The artwork is fantastic, and this book appears to have an enthusiastic audience, which bodes well for the author’s future…The story may very well have been as intriguing as all the glowing reviews indicate, but I could not get past the awkwardness/clunkiness of the writing.

Someone else who also attempted reading the book wasn’t bothered by the writing so much as by the execution of the story. When I pressed for more details, this person just handed back the book and said she lost interest after the first few chapters.

Disgruntled Fan:

You are an editor… your job is to find problems with books. Some of the most poorly written novels sell in the millions (Twilight, Harry Potter). This is because the masses are not editors but normal people who enjoy a good story. As someone who works for a competing publisher the ethical move would be to remove this review.

Me:

As for the argument that poorly-written novels are often bestsellers, I have no argument there. They are.

However, it’s not in me to lie about writing quality — to simply go along to get along, because, hey, everyone else seems to like it, so I should just shut up. No, this is my craft, and it matters to me…So when I expect excellence from fellow writers, that’s not unethical or negative. It’s simply a matter of course. After all, I’d much rather walk over the bridge built by the meticulous craftsman than walk over the one constructed by someone content with “good enough”.

Disgruntled Fan:

And as to your craft, is it only to give negative criticism? I was not aware that this was an editor’s job. Is it so hard to find redeeming qualities in a book (granted you only read two pages) when I see a multitude of people making a laundry list of redeeming qualities…(W)hat I read is “Your writing sucks; how did you get published? This was a mistake. Don’t quit your day job.” There was nothing positive and you made it sound like the worst book in the world. I do not want him to quite writing, I loved the story. You mention a bridge that is good enough… But that isn’t what you said. You didn’t say that his novel was good enough. You said that the dung was so rank that you had to walk away before vomiting. (comments truncated due to being more of the same)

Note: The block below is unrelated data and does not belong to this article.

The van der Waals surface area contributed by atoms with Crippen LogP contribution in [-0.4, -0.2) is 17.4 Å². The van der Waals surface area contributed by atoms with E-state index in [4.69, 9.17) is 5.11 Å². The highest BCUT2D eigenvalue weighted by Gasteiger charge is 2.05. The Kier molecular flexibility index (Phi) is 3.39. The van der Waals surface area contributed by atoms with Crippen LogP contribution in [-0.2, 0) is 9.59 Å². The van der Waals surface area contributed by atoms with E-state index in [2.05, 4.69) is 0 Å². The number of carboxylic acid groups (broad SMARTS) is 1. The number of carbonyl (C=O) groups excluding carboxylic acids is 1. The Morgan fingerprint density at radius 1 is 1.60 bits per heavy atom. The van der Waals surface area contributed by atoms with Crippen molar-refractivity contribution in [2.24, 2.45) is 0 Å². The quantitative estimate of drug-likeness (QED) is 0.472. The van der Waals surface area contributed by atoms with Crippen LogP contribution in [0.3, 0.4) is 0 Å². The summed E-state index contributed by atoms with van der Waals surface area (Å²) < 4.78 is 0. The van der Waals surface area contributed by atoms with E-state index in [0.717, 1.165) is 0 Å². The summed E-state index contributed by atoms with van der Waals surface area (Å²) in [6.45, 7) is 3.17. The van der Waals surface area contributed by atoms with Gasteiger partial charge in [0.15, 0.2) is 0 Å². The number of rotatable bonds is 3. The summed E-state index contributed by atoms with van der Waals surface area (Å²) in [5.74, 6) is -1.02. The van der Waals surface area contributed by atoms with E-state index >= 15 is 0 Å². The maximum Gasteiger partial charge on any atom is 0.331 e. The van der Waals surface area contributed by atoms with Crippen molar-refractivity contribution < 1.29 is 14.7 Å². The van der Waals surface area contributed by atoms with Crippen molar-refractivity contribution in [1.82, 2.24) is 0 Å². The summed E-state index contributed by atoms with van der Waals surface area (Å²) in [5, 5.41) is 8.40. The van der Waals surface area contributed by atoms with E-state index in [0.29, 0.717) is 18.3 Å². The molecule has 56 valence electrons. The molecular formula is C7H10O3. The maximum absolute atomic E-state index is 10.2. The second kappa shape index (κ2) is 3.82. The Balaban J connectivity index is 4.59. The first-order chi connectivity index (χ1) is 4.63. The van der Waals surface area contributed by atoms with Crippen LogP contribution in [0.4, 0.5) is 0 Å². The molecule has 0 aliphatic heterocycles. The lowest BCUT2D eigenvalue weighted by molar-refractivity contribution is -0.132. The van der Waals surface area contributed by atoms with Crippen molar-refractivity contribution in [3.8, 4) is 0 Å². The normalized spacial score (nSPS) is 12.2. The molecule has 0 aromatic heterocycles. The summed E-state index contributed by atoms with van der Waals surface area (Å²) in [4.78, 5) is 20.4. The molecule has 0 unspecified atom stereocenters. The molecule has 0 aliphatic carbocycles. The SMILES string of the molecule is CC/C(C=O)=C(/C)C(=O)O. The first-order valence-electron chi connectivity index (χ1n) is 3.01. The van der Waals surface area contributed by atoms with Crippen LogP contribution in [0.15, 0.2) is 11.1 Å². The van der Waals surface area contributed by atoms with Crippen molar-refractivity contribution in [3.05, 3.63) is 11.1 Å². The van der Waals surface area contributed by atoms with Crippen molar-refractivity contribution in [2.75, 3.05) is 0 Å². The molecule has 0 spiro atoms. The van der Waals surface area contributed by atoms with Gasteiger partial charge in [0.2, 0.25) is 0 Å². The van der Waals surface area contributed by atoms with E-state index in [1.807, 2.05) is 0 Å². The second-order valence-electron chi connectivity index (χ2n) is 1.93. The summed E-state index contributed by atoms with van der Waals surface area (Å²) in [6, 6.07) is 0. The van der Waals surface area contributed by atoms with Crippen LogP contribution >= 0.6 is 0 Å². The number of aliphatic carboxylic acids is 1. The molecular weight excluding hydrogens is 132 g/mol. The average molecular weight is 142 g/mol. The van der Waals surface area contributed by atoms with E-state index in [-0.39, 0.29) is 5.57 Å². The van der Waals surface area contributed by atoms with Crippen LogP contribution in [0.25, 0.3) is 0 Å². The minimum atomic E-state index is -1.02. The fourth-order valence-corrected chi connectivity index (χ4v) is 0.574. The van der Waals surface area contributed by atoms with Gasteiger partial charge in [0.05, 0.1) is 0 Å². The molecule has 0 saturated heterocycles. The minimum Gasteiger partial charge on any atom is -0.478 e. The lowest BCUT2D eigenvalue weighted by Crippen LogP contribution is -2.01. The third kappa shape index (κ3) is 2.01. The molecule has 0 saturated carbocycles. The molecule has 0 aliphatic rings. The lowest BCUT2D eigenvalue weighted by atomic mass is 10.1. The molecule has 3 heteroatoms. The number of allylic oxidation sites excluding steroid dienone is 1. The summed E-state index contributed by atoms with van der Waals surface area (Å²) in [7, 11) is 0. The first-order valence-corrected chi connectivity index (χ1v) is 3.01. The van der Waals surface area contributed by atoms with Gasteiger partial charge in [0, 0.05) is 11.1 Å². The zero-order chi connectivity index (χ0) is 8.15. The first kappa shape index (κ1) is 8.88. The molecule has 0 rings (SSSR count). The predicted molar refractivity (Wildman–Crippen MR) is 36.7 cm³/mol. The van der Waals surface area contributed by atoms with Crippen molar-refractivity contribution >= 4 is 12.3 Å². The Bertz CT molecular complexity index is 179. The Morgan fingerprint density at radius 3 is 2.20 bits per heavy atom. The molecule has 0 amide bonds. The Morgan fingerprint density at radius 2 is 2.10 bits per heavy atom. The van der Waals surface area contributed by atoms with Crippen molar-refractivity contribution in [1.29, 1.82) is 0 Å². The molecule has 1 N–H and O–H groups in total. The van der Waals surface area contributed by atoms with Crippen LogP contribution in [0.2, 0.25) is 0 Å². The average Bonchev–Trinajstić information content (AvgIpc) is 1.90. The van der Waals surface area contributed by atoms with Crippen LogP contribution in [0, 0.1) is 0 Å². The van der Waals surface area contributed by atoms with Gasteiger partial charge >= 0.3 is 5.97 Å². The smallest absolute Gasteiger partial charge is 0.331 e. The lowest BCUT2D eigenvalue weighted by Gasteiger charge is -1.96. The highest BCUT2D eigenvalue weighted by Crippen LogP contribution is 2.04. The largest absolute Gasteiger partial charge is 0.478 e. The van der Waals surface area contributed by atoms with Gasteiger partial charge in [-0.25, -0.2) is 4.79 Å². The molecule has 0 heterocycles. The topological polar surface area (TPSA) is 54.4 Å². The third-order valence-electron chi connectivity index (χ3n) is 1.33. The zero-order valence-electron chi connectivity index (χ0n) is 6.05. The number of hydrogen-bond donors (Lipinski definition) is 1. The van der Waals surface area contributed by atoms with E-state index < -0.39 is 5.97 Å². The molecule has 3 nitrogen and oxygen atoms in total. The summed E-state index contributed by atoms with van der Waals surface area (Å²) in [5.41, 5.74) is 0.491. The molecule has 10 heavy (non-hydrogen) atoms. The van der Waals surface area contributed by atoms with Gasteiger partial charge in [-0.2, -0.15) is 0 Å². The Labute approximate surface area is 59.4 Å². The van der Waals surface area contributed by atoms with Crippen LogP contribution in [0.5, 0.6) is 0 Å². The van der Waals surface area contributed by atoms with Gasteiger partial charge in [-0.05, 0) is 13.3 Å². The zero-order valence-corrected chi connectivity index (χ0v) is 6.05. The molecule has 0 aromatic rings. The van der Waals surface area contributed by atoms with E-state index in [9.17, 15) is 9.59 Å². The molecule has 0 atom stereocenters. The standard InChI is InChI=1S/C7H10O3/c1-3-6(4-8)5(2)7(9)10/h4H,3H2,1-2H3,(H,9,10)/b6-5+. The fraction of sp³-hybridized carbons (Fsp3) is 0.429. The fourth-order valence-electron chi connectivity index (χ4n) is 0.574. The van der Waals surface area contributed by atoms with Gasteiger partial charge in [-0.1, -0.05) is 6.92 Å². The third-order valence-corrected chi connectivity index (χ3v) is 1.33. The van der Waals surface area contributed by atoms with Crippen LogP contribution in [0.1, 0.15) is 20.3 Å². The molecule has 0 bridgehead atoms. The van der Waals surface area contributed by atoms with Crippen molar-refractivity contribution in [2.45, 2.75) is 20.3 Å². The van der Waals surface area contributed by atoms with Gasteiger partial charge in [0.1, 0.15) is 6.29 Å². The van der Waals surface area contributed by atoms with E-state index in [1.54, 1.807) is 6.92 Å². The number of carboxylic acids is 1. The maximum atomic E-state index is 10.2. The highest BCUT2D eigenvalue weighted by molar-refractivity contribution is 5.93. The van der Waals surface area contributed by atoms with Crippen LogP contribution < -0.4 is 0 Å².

Me:

I never said I quit reading after page two (“the first few pages”), nor did I tell the author to quit writing. As a teacher, I would never tell someone to quit writing. And you’re the one who mentioned dung and vomit — not I.

You also seem to be saying that, since I’m an editor, I have no right to an opinion regarding any book, nor should I post a review unless it’s positive. To the contrary, only saying positive things would be unethical, because I wouldn’t be completely honest…I can appreciate a person’s creativity and effort without enjoying how those efforts and creativity are employed.

…I never attacked his creativity or his ability to conjure up intriguing stories. In your first comment, you stated, “Some of the most poorly written novels… .” Seems you already know that the author, while creative in his storytelling, could have spent more time on the way he presented his story. And that, (dear reader), is my original review in a nutshell.

Proverbs 26:4 comes to mind: “Don’t answer the foolish arguments of fools, or you will become as foolish as they are” (The Bible, New Living Translation).

Just as I don’t often post negative reviews, I don’t often become mired in online debates. I’m not one who enjoys arguing or conflict. What would you have done? Would you have posted any review at all? Would you have let Disgruntled Fan have his/her say, and remained silent?